Courtesy of HOK
William Jefferson Clinton Children's Center for Fondation Enfant Jesus is designed to use local materials, have natural ventilation and be independent of Port-Au-Prince utilities, which are not reliable.

If all goes as planned, the children of Haiti will soon have a small but powerful symbol of hope in the form of a 6,000-sq-ft building. Thanks to the largely volunteer efforts of the U.S. Green Building Council and others, the $1.2-million to $1.5-million William Jefferson Clinton Children's Center of the Fondation Enfant Jesus, which could open by the end of next year, is setting the stage for sustainable, resilient construction in Haiti, which was devastated by a magnitude-7 earthquake on Jan. 12, 2010.

"We really wanted to do something to promote sustainable design that also honors the country's culture and we wanted to empower an existing organization to carry out their mission," says Roger Limoges, vice president of organizational design for the the U.S. Green Building Council and USGBC's project manager for the children's center, which is slated to be built in Port-Au-Prince.

According to Haiti government estimates, the temblor killed 316,000 people, injured 300,000, displaced 1.3 million, destroyed 97,295 houses and damaged 188,383 in the Port-Au-Prince area and in much of southern Haiti, says the U.S. Geological Survey.

The Fondation Enfant Jesus, a nongovernment, nondenominational, apolitical charity, says there are hundreds of thousands of orphans in Haiti. FEJ's Project Haiti, of which the new center is part, provides health care and other services and offers children a pathway to adoption. The new building will replace an FEJ orphanage destroyed by the quake.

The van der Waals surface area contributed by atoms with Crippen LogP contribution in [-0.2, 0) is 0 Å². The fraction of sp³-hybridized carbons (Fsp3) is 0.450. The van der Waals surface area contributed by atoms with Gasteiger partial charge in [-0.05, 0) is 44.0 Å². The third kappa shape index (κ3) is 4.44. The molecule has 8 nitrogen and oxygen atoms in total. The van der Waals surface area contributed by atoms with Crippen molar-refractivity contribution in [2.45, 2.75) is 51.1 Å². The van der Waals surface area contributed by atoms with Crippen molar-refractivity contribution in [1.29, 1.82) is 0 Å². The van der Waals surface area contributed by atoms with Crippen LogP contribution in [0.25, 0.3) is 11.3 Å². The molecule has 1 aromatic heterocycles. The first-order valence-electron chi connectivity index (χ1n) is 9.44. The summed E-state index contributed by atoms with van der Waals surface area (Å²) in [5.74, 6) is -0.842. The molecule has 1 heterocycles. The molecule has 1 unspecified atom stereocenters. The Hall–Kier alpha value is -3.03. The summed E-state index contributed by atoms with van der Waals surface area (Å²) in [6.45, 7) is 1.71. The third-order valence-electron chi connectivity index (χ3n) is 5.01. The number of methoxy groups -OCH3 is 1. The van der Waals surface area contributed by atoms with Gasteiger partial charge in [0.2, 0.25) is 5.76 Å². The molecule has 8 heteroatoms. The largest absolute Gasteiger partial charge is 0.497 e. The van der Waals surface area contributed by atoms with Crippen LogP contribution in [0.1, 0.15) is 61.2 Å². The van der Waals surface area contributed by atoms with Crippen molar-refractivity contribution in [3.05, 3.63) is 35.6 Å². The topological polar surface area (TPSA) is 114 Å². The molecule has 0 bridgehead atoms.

The idea for the sustainable center, which will serve 25 to 30 children at a time, belongs to Rick Fedrizzi, the USGBC's president, CEO and founding chairman. At Greenbuild 2010, USGBC announced the project. Last year, it named the center in recognition of the Clinton Global Initiative's work in both sustainability and in Haiti.

Funding is from several sources, including USGBC member companies. Donations of money, sweat equity and materials are welcome.

As designed, the main, three-story structure, which includes living space, is an L in plan with a courtyard. Kitchen and dining areas and a corner stair tower will provide safe spaces during storms. A separate tower contains training and office space. There is also a ground-level safe zone for refuge during an earthquake.

"When designing in a place with so many challenges, can you afford to provide [high-level] design?" says Thomas Knittel, senior principal of design in charge of the project for architect-engineer HOK, which is providing pro bono design services. "We did some soul-searching and decided we could meet basic needs and provide [good architecture]," he adds. "It has been a labor of love.

The center will be Haiti's first LEED-certified orphanage and children's center, says USGBC. The annual net-zero-energy-use design aspires to the highest rating—LEED Platinum—of the USGBC's green building rating system.

The building will be independent of local utilities, which are often unreliable. "When we first started designing, there was no power grid, no water system, no wastewater system," says Mary Ann Lazarus, HOK's sustainable design leader, currently on leave to the American Institute of Architects as an AIA resident fellow.